Although the standard model of the 1970s already united three of the four forces into a unified theory, gravity could not be reconciled with the three quantum forces. But a breakthrough in superstrings involved the elusive force of gravity, whispering about the Holy Grail of physics. If a hypothetical massless particle responsible for transmitting gravity – the graviton – exists at the quantum level as a closed string, this would present a direct gravitational link to superstring theory.

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The theory predicts that strings can be open or closed. Open strings, or strings that look like tiny wavy strands of hair, have at least one end point “attached” to the membrane like a tram is attached to a cable above a power line. Strings can move through the membrane but cannot leave it, explaining why we cannot physically see or reach outside of our dimension. The atoms that make up our bodies are made up of open strings that have attached endpoints to our 3-D membrane. Another way of looking at this is to consider a movie screen. People on a screen appear to be three-dimensional, but they can’t really reach our off-screen 3-D world. They are trapped in their 2-D world, just as we are trapped in our 3-D world and cannot reach neighboring dimensions.

But graviton is different. As a closed string or loop with no endpoints attached, it has been theorized that it might be able to escape our 3-D brane and infiltrate other dimensions. This would explain why gravity is many times weaker than the other forces.

However, what if the reverse were true? What if gravity in a parallel membrane is just as strong as the other forces, but it’s weaker here because it’s just leaking into our dimension? Mathematically, superstring theory again worked beautifully and finally presented a plausible explanation for gravity’s weakness in uniting it with the other three forces.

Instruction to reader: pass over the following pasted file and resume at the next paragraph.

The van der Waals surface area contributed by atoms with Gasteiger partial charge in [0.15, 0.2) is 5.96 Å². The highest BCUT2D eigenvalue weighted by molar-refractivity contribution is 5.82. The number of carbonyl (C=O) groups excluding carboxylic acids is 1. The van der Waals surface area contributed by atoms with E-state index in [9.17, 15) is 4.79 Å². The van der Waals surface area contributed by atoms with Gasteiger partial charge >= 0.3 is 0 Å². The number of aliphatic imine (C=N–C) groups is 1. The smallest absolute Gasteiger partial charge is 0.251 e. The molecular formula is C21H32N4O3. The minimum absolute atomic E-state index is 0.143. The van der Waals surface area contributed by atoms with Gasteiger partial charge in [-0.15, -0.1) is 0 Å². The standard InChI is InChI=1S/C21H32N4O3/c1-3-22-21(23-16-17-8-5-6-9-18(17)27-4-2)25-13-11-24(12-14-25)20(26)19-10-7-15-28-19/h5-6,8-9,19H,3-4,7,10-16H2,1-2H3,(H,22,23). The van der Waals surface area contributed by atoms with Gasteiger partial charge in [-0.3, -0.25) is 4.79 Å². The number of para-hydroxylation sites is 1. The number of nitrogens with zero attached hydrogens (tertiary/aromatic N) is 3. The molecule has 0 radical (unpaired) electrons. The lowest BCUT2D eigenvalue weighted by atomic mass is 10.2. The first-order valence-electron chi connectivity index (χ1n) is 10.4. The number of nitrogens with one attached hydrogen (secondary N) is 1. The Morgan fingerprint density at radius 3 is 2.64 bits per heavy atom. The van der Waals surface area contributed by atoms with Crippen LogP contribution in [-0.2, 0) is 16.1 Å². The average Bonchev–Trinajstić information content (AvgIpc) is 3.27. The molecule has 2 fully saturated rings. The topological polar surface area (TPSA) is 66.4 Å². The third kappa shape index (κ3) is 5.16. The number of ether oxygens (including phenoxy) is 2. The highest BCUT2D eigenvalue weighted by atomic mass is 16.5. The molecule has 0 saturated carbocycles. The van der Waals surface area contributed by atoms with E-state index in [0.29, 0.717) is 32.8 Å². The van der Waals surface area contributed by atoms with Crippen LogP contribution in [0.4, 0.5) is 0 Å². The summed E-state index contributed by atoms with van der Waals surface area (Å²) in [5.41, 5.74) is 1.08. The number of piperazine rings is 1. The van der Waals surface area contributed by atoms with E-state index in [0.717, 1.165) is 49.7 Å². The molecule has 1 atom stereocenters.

There was just one hurdle left: The unifying theory should also be able to explain the Big Bang. Four physicists traveling together on a train casually tackled this subject. One of them put forth the question, What would happen if two branes collided? The plausible mathematical answer turned out to be the Big Bang.

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Detractors of the theory of superstrings point to lack of proof and the difficulty in providing it. Is it just a beautiful mathematical construct? The philosophy? Or a true explanation of our world? No other theory has come close to mathematically unifying all four forces, much less additionally providing an explanation for the Big Bang. But proving that other dimensions exist — floating branches and parallel universes — has been a major sticking point.

Nevertheless, believers of the elegant theory are eager to see it proven, and scientists have since found that there may be observable proof of astronomically large strings. Thus, the theory of superstrings continues to gain ground. In the end, if successful, from 11 dimensions to parallel universes, from the swirling galaxies to quantum soup, superstrings might just truly be The Theory of Everything.